How To Play Amazing Guitar Solos By Studying Vocal Techniques Of King Diamond - Part 1

Make-Your-Guitar-Solos-SingOne of the best ways to learn how to play killer guitar solos is to study the vocal techniques and phrasing of great singers. Most guitarists never do this and instead focus only on playing fast, learning new guitar licks or playing mindlessly through memorized scale patterns. By giving your guitar solos a vocal-like quality, you will develop a great soloing technique for adding tons of emotion into your playing.

One of the most underrated, great metal singers is King Diamond. Whether or not you are a fan of metal music (or of Kind Diamond's music specifically), you can learn MASSIVE amounts of valuable information from him to improve your guitar solos.

How To Play Amazing Guitar Solos

Here are 4 ways you can use King Diamond’s vocal style to greatly improve your ability to write killer guitar solos:

1. Grab Attention With The Very First Note Of Your Guitar Solo

The quickest way to grab the attention of anyone listening to you play guitar is to make the very first note of your solo sound awesome. King Diamond is great at this, and knows exactly how to draw people in as soon as he begins singing a phrase.

Check out 34:39 in this Facebook post to see just one (of many) examples of him doing this:

To apply this to your guitar solos, practice playing one and ONLY one note. Make it sound as expressive as you can. This will be much harder to do well than you think (until you try it) and it will expose the weaknesses in your guitar phrasing that must be improved to enable you to play killer guitar solos.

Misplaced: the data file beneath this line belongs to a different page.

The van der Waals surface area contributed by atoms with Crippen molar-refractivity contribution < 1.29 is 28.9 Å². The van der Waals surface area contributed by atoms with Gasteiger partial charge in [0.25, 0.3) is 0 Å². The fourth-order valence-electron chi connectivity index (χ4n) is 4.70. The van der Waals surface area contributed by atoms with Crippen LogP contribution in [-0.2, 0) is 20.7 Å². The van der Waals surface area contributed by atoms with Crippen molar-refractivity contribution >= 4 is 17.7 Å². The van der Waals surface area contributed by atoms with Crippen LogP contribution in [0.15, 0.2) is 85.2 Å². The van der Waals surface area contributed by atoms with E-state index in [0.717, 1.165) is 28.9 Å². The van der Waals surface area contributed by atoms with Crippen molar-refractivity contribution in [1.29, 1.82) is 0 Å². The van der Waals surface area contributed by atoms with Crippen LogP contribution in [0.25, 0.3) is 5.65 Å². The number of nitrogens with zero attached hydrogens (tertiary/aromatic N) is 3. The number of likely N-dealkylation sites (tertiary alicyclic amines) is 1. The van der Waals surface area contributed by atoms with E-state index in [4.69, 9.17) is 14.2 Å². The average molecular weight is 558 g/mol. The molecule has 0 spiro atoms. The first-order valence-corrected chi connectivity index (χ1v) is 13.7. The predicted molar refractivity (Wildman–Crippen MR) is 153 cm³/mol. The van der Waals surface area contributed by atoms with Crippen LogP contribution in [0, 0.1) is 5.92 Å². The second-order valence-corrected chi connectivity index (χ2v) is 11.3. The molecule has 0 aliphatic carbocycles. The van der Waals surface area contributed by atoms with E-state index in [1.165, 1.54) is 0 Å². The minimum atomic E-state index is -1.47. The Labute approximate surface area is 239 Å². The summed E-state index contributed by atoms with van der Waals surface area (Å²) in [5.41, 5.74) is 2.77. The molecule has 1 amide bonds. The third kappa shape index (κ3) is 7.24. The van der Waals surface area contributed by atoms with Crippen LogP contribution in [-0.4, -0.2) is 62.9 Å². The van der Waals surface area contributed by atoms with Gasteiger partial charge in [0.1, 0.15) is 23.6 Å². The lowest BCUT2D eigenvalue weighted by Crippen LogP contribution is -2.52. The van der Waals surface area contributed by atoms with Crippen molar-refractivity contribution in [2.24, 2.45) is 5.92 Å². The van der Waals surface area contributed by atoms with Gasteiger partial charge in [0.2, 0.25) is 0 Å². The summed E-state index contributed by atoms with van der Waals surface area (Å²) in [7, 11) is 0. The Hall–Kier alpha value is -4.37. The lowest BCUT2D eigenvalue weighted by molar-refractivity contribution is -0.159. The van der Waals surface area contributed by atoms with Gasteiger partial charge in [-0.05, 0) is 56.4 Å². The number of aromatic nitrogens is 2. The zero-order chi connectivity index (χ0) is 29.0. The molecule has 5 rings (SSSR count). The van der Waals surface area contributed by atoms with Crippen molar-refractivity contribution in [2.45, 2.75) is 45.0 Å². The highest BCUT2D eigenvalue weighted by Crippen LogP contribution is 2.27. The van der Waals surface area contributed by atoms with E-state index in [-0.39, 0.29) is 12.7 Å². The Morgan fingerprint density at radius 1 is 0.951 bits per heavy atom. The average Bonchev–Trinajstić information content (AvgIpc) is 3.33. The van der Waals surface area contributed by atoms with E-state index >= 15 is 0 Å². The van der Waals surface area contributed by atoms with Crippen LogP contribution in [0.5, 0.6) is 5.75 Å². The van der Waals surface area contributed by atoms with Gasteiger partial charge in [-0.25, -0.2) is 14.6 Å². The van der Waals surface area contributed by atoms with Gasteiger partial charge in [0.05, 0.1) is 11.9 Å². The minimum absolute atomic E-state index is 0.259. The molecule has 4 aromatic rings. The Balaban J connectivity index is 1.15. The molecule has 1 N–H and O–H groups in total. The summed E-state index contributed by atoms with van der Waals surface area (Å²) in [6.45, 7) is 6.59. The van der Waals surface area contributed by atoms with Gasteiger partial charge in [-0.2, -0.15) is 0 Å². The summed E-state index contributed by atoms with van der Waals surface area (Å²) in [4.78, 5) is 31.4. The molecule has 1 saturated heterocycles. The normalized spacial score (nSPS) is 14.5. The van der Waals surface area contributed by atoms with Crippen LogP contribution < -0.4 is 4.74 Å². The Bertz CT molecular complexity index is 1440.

To make your one note sound as awesome as possible, use different ways to apply vibrato, string bends, slides, string rakes, pinch harmonics, double stops, and any combinations of these techniques. See several examples of how to do this in the video below:

2. Learn To Create Super-Tight Lead Guitar Harmonies

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Another element of vocal phrasing that will help you play killer guitar solos is using tight harmonies (2 or more melodies being played at the same time). Adding a harmony underneath (or above) the main guitar solo melody adds a new layer of emotion to your music and sounds totally badass. King Diamond is a master of using this technique in his singing style. One of the elements that make his harmonies sound perfect is his ability to sync up the vibrato on the longer/sustained notes between all the parts of the harmony (check out 13:14 and 7:46-8:08 in the Facebook post above for examples).

To play totally tight harmonies in your guitar solos, you must carefully match the phrasing of the original melody with the phrasing of the melody that is harmonizing it. This is especially important for vibrato. You must begin the vibrato in all parts of the harmony at the exact same time and apply it in the same way (wide, subtle, fast, slow, instant, delayed, etc.).

Look at the tablature below to see (and hear) a harmony containing two guitar parts. Pay close attention to how both parts use consistent vibrato to play the last two notes of the phrase:

Guitar 1:

 Lead Guitar Solo Lick 

Guitar 2:

Lead Guitar Soloing Lick

Hear It

Now, listen to this sloppy version of the harmony. (Note: make sure to listen in headphones!) Notice how the vibrato is NOT consistent in this version (it is played one way in the left speaker and another way in the right speaker).